***Clarification: These are my proposals! Many of these things are NOT part of the current bill! This also applies to Parts I and II***
Pending Legal Immigrants (Part III)
This is designed for those already standing in the immigration lines now and in the future. These applicants will not qualify for the X visa (Part II). These provisions may be immediately implemented regardless of the progress of enforcement actions (Part I).
Streamline the process – we need to make legal entry (work visas, student visas, etc) much easier, especially when it comes to countries that don’t pose a threat or have populations which may pose a threat to the nation. This is a broad statement and will take someone more knowledgeable about the intricacies of the system to provide details on how to do this. I’ve had friends and family enter legally but I simply don’t have a sufficient knowledge of the system to make specific suggestions – I just know it is a long, difficult, tedious process. Likely, more consular officers will need to be hired.
Numbers – Again, this will be very tough to designate (need someone more knowledgeable than I). Preferably, the number would be fluid and self-regulating (indexed to economic demand, other factors, including how rapidly they are assimilated in the country). The Secretary of DHS would be given authority to reduce or cease issuance of ‘traditional visas’ (ie not the new X, Y etc visas). Congress would have to approve increases in visa numbers or alter indexing methodology and would retain the authority to over-rule the Secretary of DHS.
Work visas – employers must request these (I believe that is the current system) and provide health insurance (or a health bond) for the immigrant. Again, streamline this system (see “Staffing Services”)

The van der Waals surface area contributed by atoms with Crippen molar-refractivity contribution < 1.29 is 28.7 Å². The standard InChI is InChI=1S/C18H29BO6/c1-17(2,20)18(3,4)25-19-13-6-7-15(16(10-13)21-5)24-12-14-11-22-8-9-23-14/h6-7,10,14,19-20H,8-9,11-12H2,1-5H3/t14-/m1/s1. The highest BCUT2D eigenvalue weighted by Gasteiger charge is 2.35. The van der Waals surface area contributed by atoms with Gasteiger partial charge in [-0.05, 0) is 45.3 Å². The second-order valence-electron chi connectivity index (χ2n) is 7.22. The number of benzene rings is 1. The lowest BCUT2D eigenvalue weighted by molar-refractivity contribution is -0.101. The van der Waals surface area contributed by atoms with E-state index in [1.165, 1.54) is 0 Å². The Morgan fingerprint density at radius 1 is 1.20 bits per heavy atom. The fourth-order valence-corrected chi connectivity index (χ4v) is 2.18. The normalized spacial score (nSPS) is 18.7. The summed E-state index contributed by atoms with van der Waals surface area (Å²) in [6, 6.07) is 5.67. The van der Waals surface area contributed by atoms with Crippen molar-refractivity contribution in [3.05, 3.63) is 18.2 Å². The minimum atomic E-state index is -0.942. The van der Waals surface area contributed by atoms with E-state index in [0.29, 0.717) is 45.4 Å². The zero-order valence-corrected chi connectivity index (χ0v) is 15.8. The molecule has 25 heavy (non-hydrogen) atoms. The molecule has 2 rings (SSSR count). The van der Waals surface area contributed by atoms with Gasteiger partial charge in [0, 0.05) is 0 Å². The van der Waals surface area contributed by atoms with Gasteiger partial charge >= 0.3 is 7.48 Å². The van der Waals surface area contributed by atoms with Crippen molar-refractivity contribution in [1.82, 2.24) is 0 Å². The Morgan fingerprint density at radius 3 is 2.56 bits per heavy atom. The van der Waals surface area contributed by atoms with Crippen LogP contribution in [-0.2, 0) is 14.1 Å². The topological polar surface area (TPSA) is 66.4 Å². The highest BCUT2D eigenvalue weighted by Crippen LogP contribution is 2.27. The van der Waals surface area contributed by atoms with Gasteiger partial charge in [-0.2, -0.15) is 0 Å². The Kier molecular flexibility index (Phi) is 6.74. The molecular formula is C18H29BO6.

Y visas – the guest worker system. Employers would have to request such visas and provide insurance or a health care bond for their worker. Additionally, these employers must post an immigration bond for each Y visa recipient they employ (cover enforcement costs, should the recipient overstay the visa etc).
These visas would be limited to non-technical and non-professional agricultural, industrial, landscaping, and construction etc fields.
These visas will not have a path to citizenship, but may be taken into account should a traditional work/other visa (with a path to citizenship) be applied for.
The ‘sticky wicket’ here is to find a way to balance employer demands with labor availability in the US (ie the employer isn’t requesting Y visas, left and right to artificially drop labor costs and engage in an unfair business practice). An index for the minimum Y visa labor wage for each Y visa labor/industry category may fit the bill here (employers would have to match the min wage).
Application violations (eg declare a general ag category for the lower wage when the job is in a higher labor cost category) would also carry a substantial fine which would go to DHS and DOJ/FBI for security and enforcement programs.
Y visas shall be valid for no longer than 6 months with an extension for an additional 6 months, at the employer’s discretion. Extensions are limited to a single extension, thereafter, the immigrant must return to their country of origin. Once employment with a single employer ends the employer must inform DHS or the issuing Staffing Service, the Y visa recipient must return to their home country or, if time remains on the visa, have it transferred to another employer (who must also post/transfer the bond).
Y visas will not be available in countries with Jihadi networks or countries with regimes of concern as designated by the US Department of State.
Current illegal immigrants shall not qualify for a Y visa without first obtaining a Z visa. If found to have been here illegally and obtaining a Y visa, the Y visa shall be revoked and the immigrant deported.
Finally, no company shall be established who’s sole purpose is to request Y visas (ie they don’t actually hire anyone, they’re just trying to filter people into the country with no real job). Engaging in this practice will also result in a substantial fine and possible prison time under human smuggling statutes.